A new look at D.C.'s alcohol and drug use 'epidemic' | Addiction Professional Magazine Skip to content Skip to navigation

A new look at D.C.'s alcohol and drug use 'epidemic'

February 2, 2012
by News release
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Misuse of alcohol and other drugs has reached epidemic proportions in the Washington, D.C. area, according to a recent Federal survey by the Substance Abuse and Mental Health Services Administration (SAMHSA). The District now ranks first in the nation for dependence and misuse of drugs or alcohol.  Nearly 9 1/2% of DC residents need but do not receive treatment for alcohol use, compared to the national average of about 7%.

Aquila Recovery Clinic, a new evidence-based outpatient addiction treatment facility, has just opened its doors to address this gap in treatment. Offering medically-supported outpatient treatment, Aquila Recovery Clinic reaches individuals in the early stages of their illness, helping prevent the loss of jobs, families and communities so common with individuals who don't receive treatment until the end stage of the illness.

In the District, most of those who receive treatment rely on publicly funded providers, an important safety net for those without insurance and at the end stage of their illness. Yet, according to an AFL-CIO report, among the nation's 16.4 million persons reporting heavy alcohol use, nearly 4 in 5 are full-time employees, most with private insurance.

"Our treatment shortfall reflects our overdependence on tax-payer financed treatment," according to Johnny W. Allem, founder and President of Aquila Recovery Clinic. "Private insurance providers have become much more committed to covering addiction treatment in recent years," Allem said, "because failing to address addiction in the early stages has driven huge increases in other critical diseases - including heart disease, diabetes, and emotional illness."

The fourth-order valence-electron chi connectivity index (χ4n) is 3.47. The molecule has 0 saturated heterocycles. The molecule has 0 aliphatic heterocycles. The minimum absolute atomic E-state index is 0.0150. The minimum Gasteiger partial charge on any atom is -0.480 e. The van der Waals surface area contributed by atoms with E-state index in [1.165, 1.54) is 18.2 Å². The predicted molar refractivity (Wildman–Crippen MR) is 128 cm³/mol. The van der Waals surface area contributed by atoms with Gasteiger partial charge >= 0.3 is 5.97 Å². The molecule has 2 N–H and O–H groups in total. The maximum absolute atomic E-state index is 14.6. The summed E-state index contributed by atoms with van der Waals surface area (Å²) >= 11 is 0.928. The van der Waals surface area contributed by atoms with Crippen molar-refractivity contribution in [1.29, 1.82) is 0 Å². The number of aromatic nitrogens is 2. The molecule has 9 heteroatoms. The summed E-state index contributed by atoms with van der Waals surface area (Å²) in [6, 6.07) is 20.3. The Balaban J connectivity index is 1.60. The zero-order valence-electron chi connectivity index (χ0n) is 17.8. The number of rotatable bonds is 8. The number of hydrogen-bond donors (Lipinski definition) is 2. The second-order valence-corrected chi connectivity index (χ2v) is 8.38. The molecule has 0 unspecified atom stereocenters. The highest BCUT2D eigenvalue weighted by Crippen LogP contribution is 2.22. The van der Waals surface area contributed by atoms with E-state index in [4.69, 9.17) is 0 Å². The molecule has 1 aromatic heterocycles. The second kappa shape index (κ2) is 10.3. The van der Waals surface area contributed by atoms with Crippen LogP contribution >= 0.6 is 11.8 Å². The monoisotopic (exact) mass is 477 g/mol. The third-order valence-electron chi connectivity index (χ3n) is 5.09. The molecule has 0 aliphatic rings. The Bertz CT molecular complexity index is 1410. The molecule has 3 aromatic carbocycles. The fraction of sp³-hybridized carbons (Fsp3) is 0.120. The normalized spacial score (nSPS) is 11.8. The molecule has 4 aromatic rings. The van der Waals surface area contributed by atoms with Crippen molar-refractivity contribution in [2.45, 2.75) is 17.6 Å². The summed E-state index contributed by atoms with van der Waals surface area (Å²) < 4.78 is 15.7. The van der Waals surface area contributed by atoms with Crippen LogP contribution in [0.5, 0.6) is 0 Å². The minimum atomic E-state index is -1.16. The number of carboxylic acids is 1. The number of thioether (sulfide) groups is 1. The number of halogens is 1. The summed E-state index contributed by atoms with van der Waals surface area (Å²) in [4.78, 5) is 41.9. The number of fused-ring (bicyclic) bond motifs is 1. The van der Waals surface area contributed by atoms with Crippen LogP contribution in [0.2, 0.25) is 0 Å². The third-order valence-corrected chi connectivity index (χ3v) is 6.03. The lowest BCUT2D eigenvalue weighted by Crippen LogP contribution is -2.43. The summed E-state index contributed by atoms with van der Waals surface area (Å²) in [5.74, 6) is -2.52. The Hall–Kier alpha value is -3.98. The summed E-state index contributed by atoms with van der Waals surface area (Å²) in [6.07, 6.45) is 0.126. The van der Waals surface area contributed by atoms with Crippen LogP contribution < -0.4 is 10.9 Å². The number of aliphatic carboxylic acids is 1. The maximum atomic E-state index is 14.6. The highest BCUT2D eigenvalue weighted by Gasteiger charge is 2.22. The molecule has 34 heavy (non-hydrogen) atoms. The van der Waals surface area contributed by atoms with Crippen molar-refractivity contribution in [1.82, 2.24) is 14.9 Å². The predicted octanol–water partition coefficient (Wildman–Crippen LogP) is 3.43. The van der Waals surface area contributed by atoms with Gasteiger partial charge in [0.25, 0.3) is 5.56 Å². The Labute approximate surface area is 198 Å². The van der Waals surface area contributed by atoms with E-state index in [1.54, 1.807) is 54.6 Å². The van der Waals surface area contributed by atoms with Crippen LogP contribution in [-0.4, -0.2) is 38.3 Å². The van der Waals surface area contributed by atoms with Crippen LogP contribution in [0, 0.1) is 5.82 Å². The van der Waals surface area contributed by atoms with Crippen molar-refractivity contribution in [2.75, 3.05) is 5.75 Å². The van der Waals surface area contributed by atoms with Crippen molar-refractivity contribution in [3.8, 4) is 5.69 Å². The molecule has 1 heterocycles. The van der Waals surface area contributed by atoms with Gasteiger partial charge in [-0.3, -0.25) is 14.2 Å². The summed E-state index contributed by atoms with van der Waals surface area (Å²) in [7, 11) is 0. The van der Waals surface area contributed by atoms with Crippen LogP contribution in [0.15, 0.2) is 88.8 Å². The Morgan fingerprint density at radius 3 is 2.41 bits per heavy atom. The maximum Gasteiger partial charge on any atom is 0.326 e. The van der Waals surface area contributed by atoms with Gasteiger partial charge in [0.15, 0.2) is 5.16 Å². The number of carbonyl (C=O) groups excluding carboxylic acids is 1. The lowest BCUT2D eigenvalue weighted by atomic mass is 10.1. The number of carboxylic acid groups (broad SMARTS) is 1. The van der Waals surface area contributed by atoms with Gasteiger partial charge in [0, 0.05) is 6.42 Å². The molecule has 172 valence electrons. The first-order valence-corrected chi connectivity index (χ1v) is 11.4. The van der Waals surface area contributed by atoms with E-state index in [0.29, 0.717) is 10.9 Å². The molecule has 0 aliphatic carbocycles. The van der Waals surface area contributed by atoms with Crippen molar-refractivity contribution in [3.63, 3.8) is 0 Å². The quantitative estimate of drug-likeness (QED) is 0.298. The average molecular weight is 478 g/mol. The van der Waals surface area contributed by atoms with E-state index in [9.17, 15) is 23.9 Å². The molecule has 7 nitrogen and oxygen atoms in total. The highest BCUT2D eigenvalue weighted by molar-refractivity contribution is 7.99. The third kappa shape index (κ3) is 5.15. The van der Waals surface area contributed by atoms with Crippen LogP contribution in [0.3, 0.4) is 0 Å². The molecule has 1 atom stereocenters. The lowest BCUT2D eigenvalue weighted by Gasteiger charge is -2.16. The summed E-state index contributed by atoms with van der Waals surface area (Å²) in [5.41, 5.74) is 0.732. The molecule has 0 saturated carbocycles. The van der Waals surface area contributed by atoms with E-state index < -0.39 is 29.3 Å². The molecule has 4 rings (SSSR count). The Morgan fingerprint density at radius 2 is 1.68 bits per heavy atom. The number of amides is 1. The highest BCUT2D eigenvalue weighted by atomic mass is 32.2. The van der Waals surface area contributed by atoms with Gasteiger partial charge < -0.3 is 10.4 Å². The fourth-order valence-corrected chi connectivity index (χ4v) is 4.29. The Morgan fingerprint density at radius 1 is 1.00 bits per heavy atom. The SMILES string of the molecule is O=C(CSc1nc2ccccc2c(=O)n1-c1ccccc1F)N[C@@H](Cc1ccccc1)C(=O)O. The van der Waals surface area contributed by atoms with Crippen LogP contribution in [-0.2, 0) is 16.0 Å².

"Aquila Recovery's relationship with primary doctors is critical. When a primary care doctor conducts a screening and recommends Aquila, a path toward ending drug and alcohol dependence can begin," said Allem. Aquila supports the use of the Audit-C Screening Tool developed by the World Health Organization.

Experienced psychosocial professionals guide patients toward ending drug and alcohol dependence through an individualized recovery program. Following the initial assessment, individuals participate in composing a comprehensive 50-week treatment plan, including 16 weeks of intensive evening treatment programming, followed by 34 weeks of continued training and support building.  "We stay with each person until they reach their first anniversary of recovery," Allem said.

Aquila Recovery Clinic is located at the Van Ness metro station on Connecticut Avenue. Aquila welcomes business professionals, service workers, students, factory workers, and anyone who needs and wants a new beginning.